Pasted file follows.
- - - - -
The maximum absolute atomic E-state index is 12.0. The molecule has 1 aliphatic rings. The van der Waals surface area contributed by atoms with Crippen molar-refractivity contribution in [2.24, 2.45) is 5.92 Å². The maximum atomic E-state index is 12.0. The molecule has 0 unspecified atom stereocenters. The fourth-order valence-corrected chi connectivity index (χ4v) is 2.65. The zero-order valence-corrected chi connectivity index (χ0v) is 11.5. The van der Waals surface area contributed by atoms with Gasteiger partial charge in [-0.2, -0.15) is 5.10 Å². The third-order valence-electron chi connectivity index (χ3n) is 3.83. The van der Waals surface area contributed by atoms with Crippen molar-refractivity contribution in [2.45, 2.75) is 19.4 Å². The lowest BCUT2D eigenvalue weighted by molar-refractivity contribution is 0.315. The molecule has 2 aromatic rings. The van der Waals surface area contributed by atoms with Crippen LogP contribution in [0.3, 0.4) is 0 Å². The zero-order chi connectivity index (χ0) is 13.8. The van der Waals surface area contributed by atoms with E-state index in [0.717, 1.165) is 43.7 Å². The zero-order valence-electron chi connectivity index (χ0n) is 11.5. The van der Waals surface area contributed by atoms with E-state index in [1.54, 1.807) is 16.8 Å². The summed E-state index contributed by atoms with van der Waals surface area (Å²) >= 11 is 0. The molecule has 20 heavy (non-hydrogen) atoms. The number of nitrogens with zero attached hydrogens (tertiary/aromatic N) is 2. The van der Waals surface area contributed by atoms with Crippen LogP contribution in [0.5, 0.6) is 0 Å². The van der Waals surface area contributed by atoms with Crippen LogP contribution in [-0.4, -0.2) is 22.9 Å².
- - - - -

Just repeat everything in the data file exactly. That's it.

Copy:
The maximum absolute atomic E-state index is 12.0. The molecule has 1 aliphatic rings. The van der Waals surface area contributed by atoms with Crippen molar-refractivity contribution in [2.24, 2.45) is 5.92 Å². The maximum atomic E-state index is 12.0. The molecule has 0 unspecified atom stereocenters. The fourth-order valence-corrected chi connectivity index (χ4v) is 2.65. The zero-order valence-corrected chi connectivity index (χ0v) is 11.5. The van der Waals surface area contributed by atoms with Gasteiger partial charge in [-0.2, -0.15) is 5.10 Å². The third-order valence-electron chi connectivity index (χ3n) is 3.83. The van der Waals surface area contributed by atoms with Crippen molar-refractivity contribution in [2.45, 2.75) is 19.4 Å². The lowest BCUT2D eigenvalue weighted by molar-refractivity contribution is 0.315. The molecule has 2 aromatic rings. The van der Waals surface area contributed by atoms with Crippen LogP contribution in [0.3, 0.4) is 0 Å². The zero-order chi connectivity index (χ0) is 13.8. The van der Waals surface area contributed by atoms with E-state index in [0.717, 1.165) is 43.7 Å². The zero-order valence-electron chi connectivity index (χ0n) is 11.5. The van der Waals surface area contributed by atoms with E-state index in [1.54, 1.807) is 16.8 Å². The summed E-state index contributed by atoms with van der Waals surface area (Å²) >= 11 is 0. The molecule has 20 heavy (non-hydrogen) atoms. The number of nitrogens with zero attached hydrogens (tertiary/aromatic N) is 2. The van der Waals surface area contributed by atoms with Crippen LogP contribution in [0.5, 0.6) is 0 Å². The van der Waals surface area contributed by atoms with Crippen LogP contribution in [-0.4, -0.2) is 22.9 Å².